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Herstory: Revisiting Women in Civil Rights

R.L. Barnes | US History Scene   in  ·
March 15, 2015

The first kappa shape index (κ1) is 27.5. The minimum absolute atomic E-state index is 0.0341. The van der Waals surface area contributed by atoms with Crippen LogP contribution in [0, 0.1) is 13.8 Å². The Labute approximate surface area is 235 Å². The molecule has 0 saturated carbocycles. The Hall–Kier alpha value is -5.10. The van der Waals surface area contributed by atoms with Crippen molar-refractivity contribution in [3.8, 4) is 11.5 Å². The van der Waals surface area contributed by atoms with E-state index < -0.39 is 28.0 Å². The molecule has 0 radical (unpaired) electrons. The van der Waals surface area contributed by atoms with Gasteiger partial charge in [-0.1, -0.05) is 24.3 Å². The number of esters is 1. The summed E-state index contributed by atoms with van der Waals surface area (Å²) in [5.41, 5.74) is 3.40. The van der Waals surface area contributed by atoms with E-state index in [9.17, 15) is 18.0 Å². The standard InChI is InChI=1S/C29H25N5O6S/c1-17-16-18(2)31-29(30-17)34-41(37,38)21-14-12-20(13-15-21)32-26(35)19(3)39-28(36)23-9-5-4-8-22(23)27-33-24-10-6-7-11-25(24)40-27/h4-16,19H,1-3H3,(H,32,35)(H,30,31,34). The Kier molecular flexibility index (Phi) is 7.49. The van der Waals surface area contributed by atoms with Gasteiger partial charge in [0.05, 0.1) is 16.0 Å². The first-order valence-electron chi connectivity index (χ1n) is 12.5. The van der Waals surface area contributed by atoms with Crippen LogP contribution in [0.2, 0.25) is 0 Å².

In 1955, a fourteen-year-old black boy named Emmett Till was lynched after he whistled at Carolyn Bryant, the young white wife of a store proprietor. Anne Moody’s Coming of Age in Mississippi and Eldridge Cleaver’s collected essays Soul on Ice, show how men and women reacted to Till’s transgression differently while experiencing an intense moment of political awakening. The photographs of Till’s mutilated body in Jet were seared into the memories of African Americans, as they portrayed in grotesque pictures how racial oppression was often sexualized and normally gendered. This was frighteningly clear for Robert Lewis, an impoverished sharecropper in Louisiana who joined the Civil Rights Movement after his boss threatened him with a newspaper clipping of Till’s death, a “warning of what might happen if I stepped out of line.” ((Frystak, Shannon L. Our Minds on Freedom: Women and the Struggle for Black Equality in Louisiana, 1924-1967. Baton Rouge, La: Louisiana State University Press, 2009, 218.)) Even Rosa Parks—heralded in popular memory as the quiet, pious, seamstress who ignited the Civil Rights Movement—recalled that she thought of Till when deciding to remain seated in the front of a Montgomery bus at the end of that fateful year in December 1955. ((“Emmett Till’s Legacy 50 Years Later” Jet, Sep 2005, 22.))


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